The weekend edition of China Daily, the English-language voice of the Chinese government, mentioned a ruan concert Sunday evening at Beijing Concert Hall. I'd never heard of the ruan, which seemed like as good an excuse as any to go, especially when I tired of exploring about an hour before the concert and a short walk to the hall. I learned from the program that the ruan was invented in China, had fallen out of popularity and maybe had even gone extinct (my memory is fuzzy on the details) but was resurrected sometime in the 20th century and now has a small following that is led by the soloist for the evening's performance. The ruan looks a lot like a lute and sounds sort of like a cross between a banjo and a mandolin, if you can imagine that. I enjoyed it well enough, but by halftime I'd had plenty of ruan solos and ruan ensembles, so I skipped out.
George and Kay, my friend Chris's folks, are good friends with Nina Jablonski, the head of the anthropology department at Penn State. Nina, who has spent a lot of time in China doing research, was briefly in Seattle just before I left and graciously took the time to talk with me over breakfast about places in China that she thought were worth going. One of these places was the Sackler Museum on the Beijing University campus, where the collection gives a good overview of Chinese history. Her enthusiasm alone would have sent me there, and my China travel guide agreed with her, so I set out on Wednesday to find Beijing University. With only a few "where do I go now?" moments, I got onto the campus, found a helpful student named Xiong who could have given me directions to the museum but instead gave me a guided tour, and arrived at the door of the museum only to discover that it was being renovated and that the entire collection was in boxes. Not a problem. I'd already had a good adventure, and it was barely lunchtime.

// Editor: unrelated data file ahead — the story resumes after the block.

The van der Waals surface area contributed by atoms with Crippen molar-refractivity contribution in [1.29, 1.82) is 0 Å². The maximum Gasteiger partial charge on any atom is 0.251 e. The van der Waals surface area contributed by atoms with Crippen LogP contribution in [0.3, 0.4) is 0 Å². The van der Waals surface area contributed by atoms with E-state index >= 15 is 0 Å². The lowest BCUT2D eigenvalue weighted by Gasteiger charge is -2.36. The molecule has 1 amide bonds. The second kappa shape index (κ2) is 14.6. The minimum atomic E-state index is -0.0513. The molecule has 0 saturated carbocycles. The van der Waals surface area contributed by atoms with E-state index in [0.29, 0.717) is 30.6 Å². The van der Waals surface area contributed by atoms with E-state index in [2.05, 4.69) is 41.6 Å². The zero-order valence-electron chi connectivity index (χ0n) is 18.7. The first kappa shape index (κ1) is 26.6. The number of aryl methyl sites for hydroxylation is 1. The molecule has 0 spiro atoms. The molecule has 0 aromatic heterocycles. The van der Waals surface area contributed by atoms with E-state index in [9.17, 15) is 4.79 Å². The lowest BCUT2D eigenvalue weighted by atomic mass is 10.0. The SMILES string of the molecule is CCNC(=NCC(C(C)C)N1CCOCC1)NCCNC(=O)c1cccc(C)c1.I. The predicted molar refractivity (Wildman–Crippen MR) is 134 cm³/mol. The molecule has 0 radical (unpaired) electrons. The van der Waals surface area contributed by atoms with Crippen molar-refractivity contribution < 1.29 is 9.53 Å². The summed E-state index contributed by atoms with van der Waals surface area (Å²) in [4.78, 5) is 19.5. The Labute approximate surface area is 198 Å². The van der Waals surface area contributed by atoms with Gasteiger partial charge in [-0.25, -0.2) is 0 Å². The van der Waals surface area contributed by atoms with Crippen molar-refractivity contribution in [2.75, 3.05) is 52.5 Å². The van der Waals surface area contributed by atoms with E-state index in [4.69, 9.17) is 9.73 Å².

Xiong and I were walking back toward the main gate when I noticed an old watertower that I wanted a picture of. I was taking a second shot, which included Xiong, when an old guy (older than me, anyway) stopped and asked me to take a picture of him, too, and then asked, through Xiong, if I'd print and send him a copy in Chongqing, where he lived. (He has no email address.) Um, sure, I can do that. He wrote down his address in Chinese, Xiong translated it into Pinyon for me (so my package would make it out of the US), and we were off. Not just Xiong and me, but Xiong, me, and the old guy, Hang Yu, who had attached himself to me with the idea that I would accompany him to the nearby Qinghua University campus, take more pictures of him there (apparently as inspiration for his children), and print and mail the whole lot to him. My initial response was surprise at the effrontery of such a proposition mixed with a touch of sympathy, a dash of "what else do I have to do today?," and a squirt of "how long can this take?" Well, as it turns out, it can take the rest of the afternoon, and did. The nearest entrance to the Qinghua University campus wasn't all that near, and Hang Yu had never been there and didn't know for certain what he wanted photos of, so he stopped about every third person to ask questions that I didn't understand but that often left the questionees looking bemused or confused. Without any clear idea what we were after, we wandered and, in the end, it turned out to be exactly my kind of day. I saw a good piece of two beautiful college campuses, took some pretty good pictures, talked a little with Hang Yu, who I discovered spoke a skosh of self-taught English, did a good deed (or will have when I print and send him the pictures-I already cautioned him that I don't get home until late November), and had an odd experience that made for a pretty good story.